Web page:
Established brands wishing to jump-start their local brand awareness have a multitude of local marketing tactics and resources at their disposal. At UpCity, our local SEO solution relies heavily on local citations and optimization, and for good reason: to connect with the customers you want walking through your door, you need to be there when and where they’re looking for you.
We’ve put together the top ten local marketing tactics a business should do to improve their visibility in local search, below.
- Create and/or claim and verify your Google My Business Page. Feed your business information directly to Google, and give your customers an opportunity to call, navigate to, and review your business all in one place.
- Put your business on Google Business View. Offer your customers a virtual tour of your location. If you have new facilities, updated design, or simply want to let prospective customers get a closer look at the premises, this is a great tool to build awareness and credibility as a local business.
- Update your website. Make sure that the areas you serve are reflected in your website copy and meta data on relevant pages. If you have different offerings or goals for traffic from given local areas, for example, create landing pages targeted to specific conversion types and searches.
- Create a quick reference for your company’s key information. Your name, address, hours, website URL, and branding must be consistent on all of your owned media properties, at the very least. Keep these, and any other information (like your products or services, and/or key terms that describe what you do and could help customers find you when they search) together in one place that’s easy to find. This way, anyone who’s creating or working with your local citations will get it right the first time.
- Do a local citation audit. Google and Yelp are two obvious choices, but there are many, many more local review and citation resources your local customers could be using. A resource like Moz’s index of local citation sources by city could be a good place to start building your list of additional places to list your business. (Or, if you don’t have the time to devote to the task, opt for a handy local optimization service instead.)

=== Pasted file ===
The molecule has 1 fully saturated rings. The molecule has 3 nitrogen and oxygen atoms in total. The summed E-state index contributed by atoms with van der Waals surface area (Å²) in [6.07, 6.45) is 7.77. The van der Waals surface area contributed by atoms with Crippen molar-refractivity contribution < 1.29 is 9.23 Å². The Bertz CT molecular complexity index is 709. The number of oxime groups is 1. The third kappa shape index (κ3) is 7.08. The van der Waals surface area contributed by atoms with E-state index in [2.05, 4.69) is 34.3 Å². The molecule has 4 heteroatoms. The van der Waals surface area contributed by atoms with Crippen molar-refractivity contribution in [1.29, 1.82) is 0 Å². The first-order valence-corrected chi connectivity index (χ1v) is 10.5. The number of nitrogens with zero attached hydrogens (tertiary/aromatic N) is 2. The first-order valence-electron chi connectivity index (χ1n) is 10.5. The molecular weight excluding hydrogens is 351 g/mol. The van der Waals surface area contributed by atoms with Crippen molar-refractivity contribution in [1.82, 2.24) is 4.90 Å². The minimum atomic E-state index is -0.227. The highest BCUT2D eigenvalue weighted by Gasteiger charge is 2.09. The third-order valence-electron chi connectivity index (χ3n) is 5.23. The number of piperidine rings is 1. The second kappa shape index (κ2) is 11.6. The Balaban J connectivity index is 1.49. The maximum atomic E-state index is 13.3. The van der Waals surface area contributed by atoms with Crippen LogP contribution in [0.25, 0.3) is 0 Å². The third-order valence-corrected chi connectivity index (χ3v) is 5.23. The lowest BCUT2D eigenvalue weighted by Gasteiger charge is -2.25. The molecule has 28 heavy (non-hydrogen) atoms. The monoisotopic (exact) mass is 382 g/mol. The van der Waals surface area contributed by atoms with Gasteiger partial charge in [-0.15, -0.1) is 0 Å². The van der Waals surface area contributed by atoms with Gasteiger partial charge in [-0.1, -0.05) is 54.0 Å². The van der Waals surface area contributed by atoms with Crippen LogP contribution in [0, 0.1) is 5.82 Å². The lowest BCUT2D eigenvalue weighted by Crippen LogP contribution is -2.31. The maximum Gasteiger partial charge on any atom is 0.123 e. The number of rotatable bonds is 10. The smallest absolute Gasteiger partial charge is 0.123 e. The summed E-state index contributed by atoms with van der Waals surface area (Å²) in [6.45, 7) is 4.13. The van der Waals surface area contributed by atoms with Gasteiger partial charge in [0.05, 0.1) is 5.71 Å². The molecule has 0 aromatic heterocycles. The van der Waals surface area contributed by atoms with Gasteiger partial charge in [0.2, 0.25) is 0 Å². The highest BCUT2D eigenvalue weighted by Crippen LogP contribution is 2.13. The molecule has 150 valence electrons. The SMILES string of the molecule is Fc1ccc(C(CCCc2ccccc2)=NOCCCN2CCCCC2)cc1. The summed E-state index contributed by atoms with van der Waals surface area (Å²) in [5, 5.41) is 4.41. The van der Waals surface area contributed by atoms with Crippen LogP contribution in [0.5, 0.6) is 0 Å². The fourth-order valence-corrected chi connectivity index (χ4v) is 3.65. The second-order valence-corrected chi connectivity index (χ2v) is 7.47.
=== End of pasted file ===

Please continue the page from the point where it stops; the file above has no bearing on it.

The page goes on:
- Build out your new local listings. Visual elements help grab searchers’ attention and lend credibility to your presence online. Use quality photos of your location, product or service offerings, and even staff (if they agree) to add content and character to your listings.
- Create individual listings for multiple locations. If your business has multiple physical locations, then each one needs a local listing for its address. (This is where tip #4 comes in handy). Branding should be consistent across all listings, though the more information specific to each location that you can include, the better. For example, if you sell different products in different places or provide different services, this would be useful information to provide users.
- Go after those positive reviews. Reviews from real local customers help you build value, credibility, and a good business reputation over time. Add social buttons to your website, email signatures, and anywhere else you can to give users a chance to review you while you’re top-of-mind. And there’s no harm in asking for reviews, either—but be mindful of how (and when) you do it. You want to give happy customers the opportunity to share their experiences, but you certainly don’t want to badger them or make the process any more difficult for them than it should be.
- Get social with other local businesses. If you’re a local business owner, you probably have a good number of connections in your area. Use those to your advantage. Share posts from other businesses in your area, link to content relevant to your target audience, and follow and like them on social media. Remember that when you share anything with your own following, it should be relevant to their interests and provide them with some value, so target businesses that offer something your customers would like.
- Check in on locally segmented visitor data. Once you’ve taken steps one through nine, it’s time to start looking at analytics. Look at who’s accessing your website, what actions they’re taking, and how they use the site—and of course, where they’re coming from. This will tell you a lot about what local searchers are looking for, and how you can serve them moving forward.
Speaking of analytics, we’ll cover the metrics and measures of success that matter most in next week’s post on local marketing, so don’t miss it!